Beatriz Elias is the educational technology director of Editora Moderna, one of the most important publishing companies in Brazil, and has to be up to date on all the latest communication novelties. The same applies to Marina Assis, who works as an advertiser, and Gil Felisberto, a magazine graphic designer. They live and work in São Paulo, the largest and richest Brazilian city, but they each bought their first tablet PC abroad because the prices were considerably cheaper.
However, the next time they go shopping for a tablet—If President Dilma Rousseff and her Communications Minister, Paulo Bernardo, get their way—they could find the best deals on the shelves of Brazilian stores.
Minister Bernardo indicated last week more signs of a plan to cut taxes on tablets manufactured in the country, as part of a policy to boost the Brazilian electronics industry. The tablet category would be included in a product group that already receives fiscal incentives and does not have to pay PIS and Cofins, two taxes collected by the federal government. Without those taxes, the costs of tablet production would be cut by 9.25% to 10%.
Brazilians bought 100,000 tablets in 2010, according to the technology consulting group IDC. For 2011, IDC predicts the number of purchases will total 300,000 tablets bought in the domestic and foreign markets by Brazilians.
The content of the new government policy is still being drafted and is expected to be ready by June. In her first days in office, back in January, Rousseff made clear her intentions to stimulate the consumption of tablets. She said that Brazilians should be able to find options that “fit in their pockets” with prices ranging from 400 reais ($240) to 500 reais ($300), and that could be paid for in several installments per year, a common practice in retailing stores across the country.
Currently, the prices of Apple iPads in Brazil start at around 1,399 reais ($850) up to 2,600 reais ($1,585); while Samsung`s Galaxy can be found for prices ranging from 599 reais ($365) to 2,700 reals ($1,646). These prices are inflated basically by high importation taxes.
Positivo, Brazil’s largest national computer manufacturer, argues that tablets should be included in the computer category to benefit from fiscal incentives that already exist. “The discussion would gain another chapter and would encourage sales with popular prices,” says Hélio Rotenberg, president of the company. “If tablets are considered computers, then the legal framework is already established, and that would hasten the arrival of the product in the homes of a growing number of Brazilians,” he says.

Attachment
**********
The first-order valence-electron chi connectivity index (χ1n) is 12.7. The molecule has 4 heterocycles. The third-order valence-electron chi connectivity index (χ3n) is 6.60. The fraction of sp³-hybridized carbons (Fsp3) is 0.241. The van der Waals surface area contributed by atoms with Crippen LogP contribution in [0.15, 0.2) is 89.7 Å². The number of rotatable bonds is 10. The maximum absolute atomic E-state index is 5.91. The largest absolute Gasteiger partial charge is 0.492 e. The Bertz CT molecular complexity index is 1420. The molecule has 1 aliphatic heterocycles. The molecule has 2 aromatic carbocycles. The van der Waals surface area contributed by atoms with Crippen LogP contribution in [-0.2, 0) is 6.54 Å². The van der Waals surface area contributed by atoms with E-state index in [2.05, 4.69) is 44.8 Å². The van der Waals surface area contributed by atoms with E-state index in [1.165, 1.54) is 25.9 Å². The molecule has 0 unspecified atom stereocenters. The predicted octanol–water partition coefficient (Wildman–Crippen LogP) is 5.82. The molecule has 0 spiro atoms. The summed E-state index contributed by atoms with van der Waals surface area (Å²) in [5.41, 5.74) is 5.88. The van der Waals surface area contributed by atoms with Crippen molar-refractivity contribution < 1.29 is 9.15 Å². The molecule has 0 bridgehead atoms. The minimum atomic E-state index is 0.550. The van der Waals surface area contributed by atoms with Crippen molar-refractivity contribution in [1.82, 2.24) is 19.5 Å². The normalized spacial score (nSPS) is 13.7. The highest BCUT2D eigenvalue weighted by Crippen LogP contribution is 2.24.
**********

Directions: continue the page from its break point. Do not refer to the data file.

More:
The company says it is investing in research to develop a tablet that fits specific needs of the Brazilian consumer.
The National Association of Electronic Producers (Abinee) is also eager to see the words of Bernardo become reality. “In 2005, when computer production started to benefit from tax cuts, we saw a boom in production and sales,” says Hugo Valerio, a director at Abinee. “Brazilian industry already has the knowledge to start producing tablets. There are companies able to make them within a few months,” he says.
Eike Batista, CEO of EBX and listed the 8th richest man in the world by Forbes, said last November that he wants to start making Apple’s iPad on Brazilian soil. That would happen in an industrial complex he is building on the northern coast of the state of Rio de Janeiro and which is expected to be ready by 2012.
Batista confirmed to the press that contact has been made with Apple`s authorized manufacturers in Asia, and that the next step would be to have the permission of the American company. “Why do we have to pay [in Brazil] 2.5 times the price?” he asked.
That’s the same question that has driven Brazilians to seek better deals abroad.